Julian Alaphilippe’s (Deceuninck-Quick-Step) goal after a superb spring – winning Strade Bianche, Milan-San Remo and La Flèche Wallonne – was to wear the yellow jersey in the Tour de France, and on stage three he “had to seize the opportunity.”
“I had just won the stage and was recovering,” Alaphilippe said of his tears at the stage three finish.
“I knew I won the stage, perhaps yellow. I dreamt so much of this happening… I had to try something. Its unbelievable that it happened.”
He won the stage with an attack at 16 kilometres from Épernay, crossing the line solo with 26 seconds and took the overall lead with 20 seconds over Wout Van Aert (Jumbo-Visma).
“When you have an opportunity, you have to seize it. To have the stage win and yellow is the most beautiful I could do.”
The day from Belgium into France’s Champagne region looked like an Ardennes Classics, prompting Mitchelton-Scott sports director Matt White say it was perfectly designed for Alaphilippe.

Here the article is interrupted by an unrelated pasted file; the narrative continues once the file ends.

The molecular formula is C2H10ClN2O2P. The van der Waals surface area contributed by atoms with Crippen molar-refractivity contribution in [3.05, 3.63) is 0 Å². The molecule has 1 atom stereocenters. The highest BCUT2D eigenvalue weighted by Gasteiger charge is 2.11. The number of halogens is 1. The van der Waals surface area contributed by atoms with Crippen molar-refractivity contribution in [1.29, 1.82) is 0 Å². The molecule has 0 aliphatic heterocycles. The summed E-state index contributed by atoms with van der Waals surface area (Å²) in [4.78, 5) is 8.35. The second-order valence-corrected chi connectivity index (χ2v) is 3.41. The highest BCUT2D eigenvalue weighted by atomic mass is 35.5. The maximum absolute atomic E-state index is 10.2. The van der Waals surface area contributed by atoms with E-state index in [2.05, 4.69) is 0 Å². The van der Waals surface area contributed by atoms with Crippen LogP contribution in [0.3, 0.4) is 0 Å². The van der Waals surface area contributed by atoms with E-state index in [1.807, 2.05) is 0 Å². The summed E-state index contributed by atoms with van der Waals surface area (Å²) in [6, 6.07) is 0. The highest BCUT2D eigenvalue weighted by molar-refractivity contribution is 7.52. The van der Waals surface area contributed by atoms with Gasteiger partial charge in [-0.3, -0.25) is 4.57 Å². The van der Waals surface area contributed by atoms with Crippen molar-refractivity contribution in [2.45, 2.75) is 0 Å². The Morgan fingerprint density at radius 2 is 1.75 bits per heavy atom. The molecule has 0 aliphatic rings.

“I was very motivated for today,” he added. “On the last climb, Côte de Mutigny, the legs didn’t feel too bad, so I went.
“So I was alone to the finish but knew I need 30 to 40 seconds. I gave everything.”
Last year, he won the Grand-Bornand and Bagnères-de-Luchon stages and the mountains jersey in the Tour de France. He started this year first with the goal of wearing the yellow jersey.
Now he has it, and he will try to hold the jersey for as long as possible, perhaps through stage six, the first summit finish.
“I will continue doing things as I do. I will try to help Elia Viviani in the sprints, the Vosges may be too hard for me,” he said.
“But I will try to keep it as long as possible. It’s the reward for all the work I do, a reward for the road I have taken since starting cycling.”